Should I File for Bankruptcy Without an Attorney?

Many people who are considering filing bankruptcy wonder whether they can do so without an attorney. After all, this is a time when their financial situation is at an all-time low. They may not be able to imagine paying out any more money. At a time when even buying groceries seems like a stretch, it is tempting to move forward without a lawyer.

Never assume that you cannot afford an attorney. You might qualify for a pro bono attorney. Some law schools offer free legal services, and some municipalities offer legal service programs. So if you believe you need legal advice, there are ways that you get it.

The Pros of Filing Yourself

No matter which state you reside in, you can legally file bankruptcy without an attorney. If you do not own a lot of property, do not have assets, and your credit situation is fairly straightforward, you may be able to get away with filing your own bankruptcy documents. The forms are standard. You simply follow the Federal Rules of Bankruptcy Procedure. The court clerk will let you know of any schedules that have not been completed properly.

The official forms, as well as answers to bankruptcy law questions, are readily available online. It is possible to do what many concern routine paperwork by yourself. Doing so can save you $1,000 or more in retainer fees.

The Cons of Filing Yourself

Bankruptcy paperwork seems simple enough, especially since the changes to bankruptcy law in 2005. It is very tempting to do it yourself. You may feel that you have nothing to lose, or you may simply be the sort of person who often does his or her own work.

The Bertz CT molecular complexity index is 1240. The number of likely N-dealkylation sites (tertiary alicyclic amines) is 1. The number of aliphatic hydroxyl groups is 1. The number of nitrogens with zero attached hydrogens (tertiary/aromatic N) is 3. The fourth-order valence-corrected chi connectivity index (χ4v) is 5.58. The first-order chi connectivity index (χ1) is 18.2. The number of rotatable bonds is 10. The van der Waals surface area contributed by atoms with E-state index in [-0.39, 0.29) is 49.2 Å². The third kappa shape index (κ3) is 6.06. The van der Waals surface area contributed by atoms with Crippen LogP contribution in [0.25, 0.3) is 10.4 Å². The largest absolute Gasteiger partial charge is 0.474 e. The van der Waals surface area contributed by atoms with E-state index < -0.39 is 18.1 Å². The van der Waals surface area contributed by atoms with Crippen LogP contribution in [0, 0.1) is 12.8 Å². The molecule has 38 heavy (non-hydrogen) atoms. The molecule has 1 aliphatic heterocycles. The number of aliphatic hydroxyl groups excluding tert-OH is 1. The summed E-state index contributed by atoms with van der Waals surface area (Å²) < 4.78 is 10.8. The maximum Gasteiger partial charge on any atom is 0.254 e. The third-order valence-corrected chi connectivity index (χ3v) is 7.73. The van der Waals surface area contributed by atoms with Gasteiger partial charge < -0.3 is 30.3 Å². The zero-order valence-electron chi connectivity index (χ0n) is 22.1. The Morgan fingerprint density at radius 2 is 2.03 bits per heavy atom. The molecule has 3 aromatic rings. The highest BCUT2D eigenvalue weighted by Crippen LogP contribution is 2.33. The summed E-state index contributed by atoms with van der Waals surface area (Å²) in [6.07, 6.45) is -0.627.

Unfortunately, there are quite a few mistakes that individuals make when filing. The biggest problem is leaving a creditor or some property off the paperwork. Leaving a creditor off of your paperwork can create huge problems. Even if you believe that kind of debt cannot be discharged, you could be mistaken.

If you intentionally leave someone off because you wish to pay back the debt you owe them, the court will not to have a complete picture of your credit obligations. It is important that the court knows everything there is to know about your case in order to help you properly assign your debt.

When property is left off the schedules, it is most often because people forget. Here are some of the more common forgotten items:

  • Retirement funds
  • Tax refunds
  • Trust funds
  • Interest in a probate estate that is pending
  • Partnership interest
  • Lawsuits that have been filed

A Caution

If you are considering filing bankruptcy without an attorney, you may have heard that you can get a paralegal or petition preparer to complete the forms for you. These people are not authorized to give legal advice. Instead, all they can do is fill out documents. If you hire a petition preparer, this individual should not answer any legal questions. Do not allow him or her to sign a document. Do not pay him or her for court fees.

Filing for bankruptcy is stressful and difficult. The decision as to whether to use an attorney should be taken very seriously. You will have many questions throughout the process, and if you error, your case could be dismissed altogether. Because of the long-term legal and financial consequences, you should strongly consider obtaining sound legal advice.